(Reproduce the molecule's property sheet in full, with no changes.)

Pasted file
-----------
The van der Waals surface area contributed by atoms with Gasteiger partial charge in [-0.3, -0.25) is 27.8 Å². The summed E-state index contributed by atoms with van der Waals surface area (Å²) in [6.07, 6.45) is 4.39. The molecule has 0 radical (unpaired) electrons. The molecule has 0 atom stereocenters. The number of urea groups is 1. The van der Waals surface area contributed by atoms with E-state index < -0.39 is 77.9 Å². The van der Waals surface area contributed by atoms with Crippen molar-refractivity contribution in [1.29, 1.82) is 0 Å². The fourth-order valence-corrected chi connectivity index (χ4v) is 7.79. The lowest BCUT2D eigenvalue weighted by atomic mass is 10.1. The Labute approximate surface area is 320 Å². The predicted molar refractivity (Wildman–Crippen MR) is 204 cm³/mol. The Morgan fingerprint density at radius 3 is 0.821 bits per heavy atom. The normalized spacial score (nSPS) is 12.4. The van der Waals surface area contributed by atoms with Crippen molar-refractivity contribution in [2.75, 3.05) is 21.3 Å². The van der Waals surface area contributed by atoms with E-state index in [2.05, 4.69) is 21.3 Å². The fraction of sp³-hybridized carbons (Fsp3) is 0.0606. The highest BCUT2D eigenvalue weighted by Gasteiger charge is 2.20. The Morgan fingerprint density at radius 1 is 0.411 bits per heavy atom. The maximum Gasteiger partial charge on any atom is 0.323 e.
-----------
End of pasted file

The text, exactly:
The van der Waals surface area contributed by atoms with Gasteiger partial charge in [-0.3, -0.25) is 27.8 Å². The summed E-state index contributed by atoms with van der Waals surface area (Å²) in [6.07, 6.45) is 4.39. The molecule has 0 radical (unpaired) electrons. The molecule has 0 atom stereocenters. The number of urea groups is 1. The van der Waals surface area contributed by atoms with E-state index < -0.39 is 77.9 Å². The van der Waals surface area contributed by atoms with Crippen molar-refractivity contribution in [1.29, 1.82) is 0 Å². The fourth-order valence-corrected chi connectivity index (χ4v) is 7.79. The lowest BCUT2D eigenvalue weighted by atomic mass is 10.1. The Labute approximate surface area is 320 Å². The predicted molar refractivity (Wildman–Crippen MR) is 204 cm³/mol. The Morgan fingerprint density at radius 3 is 0.821 bits per heavy atom. The normalized spacial score (nSPS) is 12.4. The van der Waals surface area contributed by atoms with Crippen molar-refractivity contribution in [2.75, 3.05) is 21.3 Å². The van der Waals surface area contributed by atoms with E-state index in [2.05, 4.69) is 21.3 Å². The fraction of sp³-hybridized carbons (Fsp3) is 0.0606. The highest BCUT2D eigenvalue weighted by Gasteiger charge is 2.20. The Morgan fingerprint density at radius 1 is 0.411 bits per heavy atom. The maximum Gasteiger partial charge on any atom is 0.323 e.